Would you read a book if you’ve already seen the film that was based on it, and vice versa?

I read more books than I watch movies. Once in a while I’ve watched a movie that is adapted from a book that I’ve yet to read. Examples include We Need to Talk about Kevin, Forrest Gump and The Shawshank Redemption, as well as several others on this list.

When this happens, I usually wouldn’t read the book regardless of how much I enjoyed the film or how widely acclaimed the book is. This is because I am likely to skim the pages as I would already know how the story unfolds. Plus, my imagination will have been ‘tainted’ by the actors, soundtrack and film set.

On the other hand, if I were impressed by a book that I’ve read and learn that it has been made into a film, I would be inclined to watch the movie to see how it has been brought to life and how closely the film follows the original story.

For instance, The Third Man and The Fallen Idol by Graham Greene were brilliantly adapted for the big screen by Carol Reed and Orson Wells respectively. I had reviewed the books and films previously. Likewise for Vladimir Nabokov’s Lolita which was morphed onto the big screen under the directions of Stanley Kubrick (my review is here).

This reflection was sparked by my recent reading of Stieg Larsson’s “Millennium” trilogy, which entrapped me for four consecutive days with its entertaining, albeit incredulous, mind-boggling plot.

I had watched the The Girl with the Dragon Tattoo on a flight a few years ago. The film was entertaining and I was blown away by Rooney Mara’s intense portrayal of Lisbeth Salander.

Stieg Larsson - Millenium series

I learned later that it was based on the eponymous Swedish bestseller by Larsson. I promptly bought the Millennium trilogy when I saw it at a secondhand bookstore. But I could not bring myself to read them as I knew how the first part was going to turn out!

Eventually, my curiosity got the better of me – I wanted to know what happens in books II and III. I felt obliged to read The Girl with the Dragon Tattoo to refresh my memory and I was prepared to go through the motions.

The book turned out to be more engaging than I expected. I also picked up more nuances and details as I was reading it. Overall, I am more impressed by the book than the film directed by David Fincher.

I would recommend The Girl with the Dragon Tattoo to anyone who is looking for an exhilarating crime novel. The storyline in The Girl Who Played with Fire and The Girl Who Kicked the Hornets’ Nest is too convoluted for my liking. I doubt I would be interested enough to watch the film adaptations of these books if these were to materialise.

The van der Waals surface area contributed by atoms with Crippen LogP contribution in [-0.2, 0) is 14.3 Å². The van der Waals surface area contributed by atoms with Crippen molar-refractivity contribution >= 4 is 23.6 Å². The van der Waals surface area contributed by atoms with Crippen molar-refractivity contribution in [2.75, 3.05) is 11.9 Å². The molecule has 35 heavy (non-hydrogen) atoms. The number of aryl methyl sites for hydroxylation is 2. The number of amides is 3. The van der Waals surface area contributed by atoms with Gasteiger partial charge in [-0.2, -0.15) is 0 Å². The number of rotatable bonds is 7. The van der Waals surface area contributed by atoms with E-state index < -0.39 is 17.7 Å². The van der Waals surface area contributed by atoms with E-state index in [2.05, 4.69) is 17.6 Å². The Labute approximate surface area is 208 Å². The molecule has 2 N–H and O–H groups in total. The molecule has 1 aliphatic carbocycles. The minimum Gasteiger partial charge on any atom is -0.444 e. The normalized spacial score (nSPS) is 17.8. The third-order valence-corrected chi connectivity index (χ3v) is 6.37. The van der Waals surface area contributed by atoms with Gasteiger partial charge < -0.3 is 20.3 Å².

Now that I’m done with the Millennium trilogy, I’m going to sell the books to a secondhand bookshop. I cannot stand the ugly covers.

Have you watched and read The Girl with the Dragon Tattoo? What did you think of the book versus the film (be it the Hollywood version or the original Swedish adaptation)?

5 replies on “From print to screen

  1. I watched the film after reading the books and was disappointed. Although there felt something trashy about the books, I couldn’t put them down…

    I’ve had the book of Once Upon a Time In America, a film that I love, sitting next to my bed for over a year. I’m always terrified that whatever comes second (whether it book or film) could overwrite or destroy images from the first…

    1. To your first point, I agree with you completely. I was so engrossed in book 2 that I stayed up all night until the next morning past 8am in order to finish it!

      I didn’t know that Once Upon a Time in America was based on a book. I watched the version that was restored by Martin Scorsese last year and it was excellent. I just finished reading John Le Carre’s The Constant Gardener and I might watch the movie when enough time has passed (when my memory of the plot is less fresh).

      1. Well it might be even worse then I originally admitted, the OuaTiA book might actually have been written after the film! Possibly!

        I enjoyed the film of The Constant Gardner despite some so-so reviews, I haven’t read any John Le Carre as much as I love almost all the film and TV adaptations, not sure why…

        PS Congratulations on your move news!

        1. I think Once Upon A Time in America is loosely based on “The Hoods”, an autobiography of a former gangster. Recently I re-watched some 1990s Hong Kong films on the triads in the city – lots of blood and guns!

          Thanks for the well wishes 🙂 This weekend is our last one in Brussels and the apartment’s a complete mess as we’re finally starting to pack. haha

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